“Lu’ma Native Housing Society was incorporated in 1980 to provide safe, affordable housing for Indigenous individuals and families in the City of Vancouver. Over the years, Lu’ma has evolved to meet the unique needs of the Indigenous community by introducing a number of supportive programs and services. We have established separate entities to fulfil our mandates to alleviate poverty, improve health care and address social determinants of health. Lu’ma established the Aboriginal Land Trust as a means to partner with other agencies in the creation of new housing and health services in the City of Vancouver. Lu’ma means “New Beginnings” in the Coast Salish language. The creation of 59 affordable housing units as well as 53 supportive units will indeed provide opportunity for “new beginnings” for many of the most vulnerable individuals and families living in the Downtown Eastside. The project will also include much needed health services through the inclusion of Vancouver Aboriginal Health Society. Embodying the spirit of truth and reconciliation, this project will serve as a beacon of hope and healing for years to come.” 

Sean Spear, Associate Director, RainCity Housing -

 “We are honoured to be able to work alongside Lu’ma Native Housing and Vancouver Aboriginal Health Society, strong Indigenous organizations that already do so much for the community and will be able to do even more when this building opens. We look forward to offering supported housing units to new and returning tenants where they’ll no longer need to share kitchen spaces, showers or washrooms, but have their own home.” 

Quick facts:

  • The B.C. government is making the largest investment in housing in B.C.'s history –$7-billion over 10 years. Since 2017, the Province has funded nearly 34,000 affordable new homes that have been completed or are underway for people in British Columbia, including more than 8,400 homes in Vancouver.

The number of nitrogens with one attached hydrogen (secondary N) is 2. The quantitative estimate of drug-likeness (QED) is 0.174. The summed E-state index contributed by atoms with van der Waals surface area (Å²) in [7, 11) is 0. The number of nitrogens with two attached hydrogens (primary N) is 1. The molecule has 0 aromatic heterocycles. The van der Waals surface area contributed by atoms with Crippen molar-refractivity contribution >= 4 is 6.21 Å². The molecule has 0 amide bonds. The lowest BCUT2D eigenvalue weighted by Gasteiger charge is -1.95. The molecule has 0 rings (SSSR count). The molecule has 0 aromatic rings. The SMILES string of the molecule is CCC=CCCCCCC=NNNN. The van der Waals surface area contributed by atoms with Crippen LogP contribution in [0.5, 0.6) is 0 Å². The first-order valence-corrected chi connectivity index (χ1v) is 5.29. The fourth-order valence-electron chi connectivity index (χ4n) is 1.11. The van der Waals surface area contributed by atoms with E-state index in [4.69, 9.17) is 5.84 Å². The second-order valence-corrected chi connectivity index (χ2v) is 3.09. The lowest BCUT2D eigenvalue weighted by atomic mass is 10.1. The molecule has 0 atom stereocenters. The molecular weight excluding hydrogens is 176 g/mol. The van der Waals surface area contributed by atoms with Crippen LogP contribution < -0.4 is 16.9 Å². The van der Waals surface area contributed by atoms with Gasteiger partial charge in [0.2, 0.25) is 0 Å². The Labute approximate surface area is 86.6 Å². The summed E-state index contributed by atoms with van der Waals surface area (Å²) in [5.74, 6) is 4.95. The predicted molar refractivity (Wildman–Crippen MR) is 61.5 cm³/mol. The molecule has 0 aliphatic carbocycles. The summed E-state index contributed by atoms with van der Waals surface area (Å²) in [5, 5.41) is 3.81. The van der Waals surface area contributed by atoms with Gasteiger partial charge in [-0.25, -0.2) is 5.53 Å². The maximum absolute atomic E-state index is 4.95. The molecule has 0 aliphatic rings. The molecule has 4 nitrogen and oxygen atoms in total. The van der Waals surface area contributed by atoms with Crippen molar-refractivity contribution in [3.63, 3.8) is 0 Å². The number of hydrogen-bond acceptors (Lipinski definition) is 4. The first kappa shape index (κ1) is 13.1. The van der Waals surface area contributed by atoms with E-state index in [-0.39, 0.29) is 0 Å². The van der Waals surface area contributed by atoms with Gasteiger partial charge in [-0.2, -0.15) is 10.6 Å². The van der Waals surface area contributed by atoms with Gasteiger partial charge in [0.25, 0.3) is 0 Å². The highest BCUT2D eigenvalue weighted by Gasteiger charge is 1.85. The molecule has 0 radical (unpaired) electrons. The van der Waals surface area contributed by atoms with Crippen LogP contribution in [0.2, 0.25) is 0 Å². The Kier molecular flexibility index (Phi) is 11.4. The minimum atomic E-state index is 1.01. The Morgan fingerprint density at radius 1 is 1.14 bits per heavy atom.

• The National Housing Co-Investment Fund (NHCF) is a program under the National Housing Strategy (NHS) that gives priority to projects that help people who need it most, including women and children fleeing family violence, seniors, Indigenous peoples, people with disabilities, those with mental health or addiction issues, veterans, and young adults.
  • With a budget of $13.2 billion, the NHCF plans to:
    • Create up to 60,000 new homes
    • Repair up to 240,000 homes
    • Create or repair at least 4,000 shelter spaces for victims of family violence
    • Create at least 7,000 new homes for seniors
    • Create at least 2,400 new homes for people with developmental disabilities
  • Budget 2022 proposes to advance $2.9 billion in funding under the NHCF to accelerate the creation of up to 4,300 new units and the repair of up to 17,800 units.
  • The Government of Canada’s National Housing Strategy (NHS) is an ambitious, 10-year plan that will invest over $72 billion to give more Canadians a place to call home.

Related links:

  •  As Canada’s authority on housing, CMHC contributes to the stability of the housing market and financial system, provides support for Canadians in housing need, and offers unbiased housing research and advice to all levels of Canadian government, consumers and the housing industry. CMHC’s aim is that by 2030, everyone in Canada has a home they can afford, and that meets their needs. For more information, please visit
  •  Check out the National Housing Strategy Housing Funding Initiatives Map to see the affordable housing projects that have been developed across Canada. 
  • To learn about the steps the Province is taking to tackle the housing crisis and deliver affordable homes for British Columbians, visit:
  • A map showing the location of all announced provincially-funded housing projects in B.C. is available online at: